“Suicide is the culmination of unmanaged distress […] and risk factors for suicide among cancer patients are similar to those among the general population, including male sex and older age. As the survival rates of cancer patients continue to increase, it will become crucial to identify cancer patients at elevated risk of suicide.”

Of course, a person doesn’t have to be suicidal to be struggling with the mental impact of cancer. Suicide is the extreme end of a very broad spectrum of emotions. The Mental Health Foundation did a study that stated:

“One in three people with cancer will experience a mental health problem such as depression or anxiety disorders before, during or after treatment. A cancer diagnosis, its associated symptoms and treatment can have a significant emotional impact on people and their families, with fear, isolation, loss of self-esteem and loss of independence having an impact.”

Interestingly, the study found that often the most challenging time for mental health was towards the end of cancer treatment or once it had finished:

“Half of the service users we interviewed stated that they reached an emotional 'false summit' at the end of their treatment. This was due to the often-unexpected psychological distress created by cancer, stemming from the life changing experiences of cancer and cancer treatment, and also to the lack of available support for mental wellbeing. Once treatment stops, and people leave strictly managed clinical environments, survivors describe feeling as though they had 'fallen off a cliff edge'.  The sudden loss of support often leaves people feeling isolated and abandoned at a time when support is needed the most.”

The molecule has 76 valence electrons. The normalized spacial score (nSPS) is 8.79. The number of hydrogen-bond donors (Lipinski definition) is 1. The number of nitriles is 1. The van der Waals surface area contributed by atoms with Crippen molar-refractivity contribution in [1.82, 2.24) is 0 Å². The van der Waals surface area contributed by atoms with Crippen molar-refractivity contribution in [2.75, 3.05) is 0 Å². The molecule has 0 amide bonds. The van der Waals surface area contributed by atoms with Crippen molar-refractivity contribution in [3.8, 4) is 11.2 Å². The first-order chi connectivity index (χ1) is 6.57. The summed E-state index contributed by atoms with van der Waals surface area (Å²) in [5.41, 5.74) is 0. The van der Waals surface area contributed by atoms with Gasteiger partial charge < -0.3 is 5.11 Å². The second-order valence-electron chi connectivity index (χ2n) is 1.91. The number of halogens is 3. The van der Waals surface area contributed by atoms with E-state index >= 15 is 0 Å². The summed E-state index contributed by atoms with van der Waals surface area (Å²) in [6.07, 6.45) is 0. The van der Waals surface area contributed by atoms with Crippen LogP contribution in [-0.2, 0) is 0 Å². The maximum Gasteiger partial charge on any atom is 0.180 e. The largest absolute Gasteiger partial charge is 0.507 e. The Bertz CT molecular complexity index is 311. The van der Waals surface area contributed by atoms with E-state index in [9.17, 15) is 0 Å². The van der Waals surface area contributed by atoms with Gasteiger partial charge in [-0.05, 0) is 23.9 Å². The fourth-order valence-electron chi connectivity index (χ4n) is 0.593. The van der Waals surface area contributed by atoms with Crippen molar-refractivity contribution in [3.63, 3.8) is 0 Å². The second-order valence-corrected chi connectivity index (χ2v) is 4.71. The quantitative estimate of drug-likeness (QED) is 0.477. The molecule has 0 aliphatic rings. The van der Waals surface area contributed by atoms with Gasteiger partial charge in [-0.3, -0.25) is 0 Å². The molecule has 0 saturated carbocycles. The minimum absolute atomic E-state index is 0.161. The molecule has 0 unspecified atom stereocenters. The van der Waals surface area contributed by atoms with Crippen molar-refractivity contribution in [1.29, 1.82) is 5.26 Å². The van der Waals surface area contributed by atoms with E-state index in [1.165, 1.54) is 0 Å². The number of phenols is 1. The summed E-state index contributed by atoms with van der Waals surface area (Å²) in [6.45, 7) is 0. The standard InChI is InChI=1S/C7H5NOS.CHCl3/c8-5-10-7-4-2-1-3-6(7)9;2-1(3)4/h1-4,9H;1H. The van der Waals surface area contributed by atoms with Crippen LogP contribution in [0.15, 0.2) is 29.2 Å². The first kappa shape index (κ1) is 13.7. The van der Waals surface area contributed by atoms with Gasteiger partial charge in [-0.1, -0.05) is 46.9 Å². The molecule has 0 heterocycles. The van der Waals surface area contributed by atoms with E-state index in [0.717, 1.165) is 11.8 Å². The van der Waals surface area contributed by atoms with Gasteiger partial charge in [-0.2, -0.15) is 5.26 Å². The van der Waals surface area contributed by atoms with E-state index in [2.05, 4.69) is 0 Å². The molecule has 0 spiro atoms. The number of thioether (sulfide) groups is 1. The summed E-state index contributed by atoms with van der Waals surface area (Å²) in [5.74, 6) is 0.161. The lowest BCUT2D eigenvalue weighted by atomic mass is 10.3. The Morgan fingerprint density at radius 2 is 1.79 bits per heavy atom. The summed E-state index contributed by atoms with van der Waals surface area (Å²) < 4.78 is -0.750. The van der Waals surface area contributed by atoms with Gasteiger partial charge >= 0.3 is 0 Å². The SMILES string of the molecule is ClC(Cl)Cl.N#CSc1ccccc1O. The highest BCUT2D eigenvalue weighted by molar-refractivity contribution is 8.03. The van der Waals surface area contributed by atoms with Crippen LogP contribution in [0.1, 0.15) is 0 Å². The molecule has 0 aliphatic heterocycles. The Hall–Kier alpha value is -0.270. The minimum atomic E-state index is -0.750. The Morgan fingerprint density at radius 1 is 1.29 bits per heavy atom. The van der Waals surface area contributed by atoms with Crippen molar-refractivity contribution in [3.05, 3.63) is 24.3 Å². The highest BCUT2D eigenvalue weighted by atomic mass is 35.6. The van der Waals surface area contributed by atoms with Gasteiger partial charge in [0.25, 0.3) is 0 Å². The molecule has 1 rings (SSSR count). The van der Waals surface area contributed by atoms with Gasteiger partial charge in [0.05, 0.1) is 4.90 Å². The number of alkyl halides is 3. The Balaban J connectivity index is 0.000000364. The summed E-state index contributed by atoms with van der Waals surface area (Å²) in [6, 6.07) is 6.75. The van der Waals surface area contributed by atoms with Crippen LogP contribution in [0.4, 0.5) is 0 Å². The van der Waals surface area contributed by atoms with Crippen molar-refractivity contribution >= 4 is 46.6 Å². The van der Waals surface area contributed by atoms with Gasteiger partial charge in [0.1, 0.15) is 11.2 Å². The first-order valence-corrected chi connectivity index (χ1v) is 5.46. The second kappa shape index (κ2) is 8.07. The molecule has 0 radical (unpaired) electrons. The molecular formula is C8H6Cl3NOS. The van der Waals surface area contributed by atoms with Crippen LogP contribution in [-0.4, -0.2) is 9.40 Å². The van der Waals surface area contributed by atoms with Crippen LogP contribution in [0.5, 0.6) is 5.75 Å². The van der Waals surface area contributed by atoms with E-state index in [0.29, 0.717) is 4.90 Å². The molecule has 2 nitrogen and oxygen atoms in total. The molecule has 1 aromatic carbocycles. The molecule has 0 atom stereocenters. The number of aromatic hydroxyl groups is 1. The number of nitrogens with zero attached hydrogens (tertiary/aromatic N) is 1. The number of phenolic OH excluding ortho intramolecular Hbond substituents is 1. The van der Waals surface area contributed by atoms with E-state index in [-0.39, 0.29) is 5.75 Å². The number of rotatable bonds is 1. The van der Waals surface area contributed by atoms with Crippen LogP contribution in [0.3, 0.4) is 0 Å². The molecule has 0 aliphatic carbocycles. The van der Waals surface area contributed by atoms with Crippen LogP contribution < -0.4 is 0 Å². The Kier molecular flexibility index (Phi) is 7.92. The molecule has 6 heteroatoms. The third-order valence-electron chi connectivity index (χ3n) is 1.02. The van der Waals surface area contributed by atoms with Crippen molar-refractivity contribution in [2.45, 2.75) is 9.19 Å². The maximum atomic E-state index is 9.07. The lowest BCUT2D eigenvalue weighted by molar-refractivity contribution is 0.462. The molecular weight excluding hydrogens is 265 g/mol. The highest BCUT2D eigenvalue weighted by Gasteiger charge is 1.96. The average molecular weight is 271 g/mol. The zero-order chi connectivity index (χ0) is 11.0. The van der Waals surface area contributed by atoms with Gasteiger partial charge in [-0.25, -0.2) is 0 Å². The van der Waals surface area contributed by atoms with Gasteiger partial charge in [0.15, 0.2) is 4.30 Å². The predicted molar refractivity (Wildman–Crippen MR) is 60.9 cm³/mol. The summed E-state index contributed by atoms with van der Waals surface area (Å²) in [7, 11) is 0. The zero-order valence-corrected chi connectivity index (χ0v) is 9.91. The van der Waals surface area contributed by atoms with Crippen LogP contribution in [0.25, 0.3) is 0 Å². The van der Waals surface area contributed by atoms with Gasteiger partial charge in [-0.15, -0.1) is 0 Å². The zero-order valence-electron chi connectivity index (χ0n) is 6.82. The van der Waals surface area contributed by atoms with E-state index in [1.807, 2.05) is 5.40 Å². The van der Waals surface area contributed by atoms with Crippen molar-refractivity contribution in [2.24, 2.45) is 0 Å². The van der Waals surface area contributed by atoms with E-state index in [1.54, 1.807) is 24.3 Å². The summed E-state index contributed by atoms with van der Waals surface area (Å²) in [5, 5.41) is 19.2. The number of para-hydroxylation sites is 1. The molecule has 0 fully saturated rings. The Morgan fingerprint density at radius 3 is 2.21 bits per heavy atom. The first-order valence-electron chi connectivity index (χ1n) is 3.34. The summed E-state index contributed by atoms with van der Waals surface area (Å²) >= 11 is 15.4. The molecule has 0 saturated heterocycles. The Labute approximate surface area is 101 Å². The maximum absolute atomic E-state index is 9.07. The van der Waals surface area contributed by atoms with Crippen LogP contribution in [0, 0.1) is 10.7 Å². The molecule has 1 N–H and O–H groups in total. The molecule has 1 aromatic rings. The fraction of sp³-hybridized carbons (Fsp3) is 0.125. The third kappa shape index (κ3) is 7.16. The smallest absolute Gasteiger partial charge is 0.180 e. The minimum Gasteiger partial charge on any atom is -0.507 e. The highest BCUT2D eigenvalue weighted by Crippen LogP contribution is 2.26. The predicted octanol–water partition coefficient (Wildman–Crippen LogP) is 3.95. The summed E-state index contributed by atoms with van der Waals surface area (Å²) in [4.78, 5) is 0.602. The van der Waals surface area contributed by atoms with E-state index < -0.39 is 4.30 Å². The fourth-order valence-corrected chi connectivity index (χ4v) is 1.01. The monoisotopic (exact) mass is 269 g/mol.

Who or what can help with mental health challenges surrounding cancer diagnosis and treatment?

While the Mental Health Foundation is right in that more could definitely be done to support individuals with their mental health during and after cancer treatment, there are resources, charities and organisations, many of them invaluable, local groups, that work hard to support individuals and their families. The NHS provides a list of mental health resources (not all of which are specifically cancer related), and Macmillan have a lot of comprehensive information to help offer guidance. We also work alongside a large number of small local charities that have been recommended by customers of ours who have experienced or are currently living with cancer.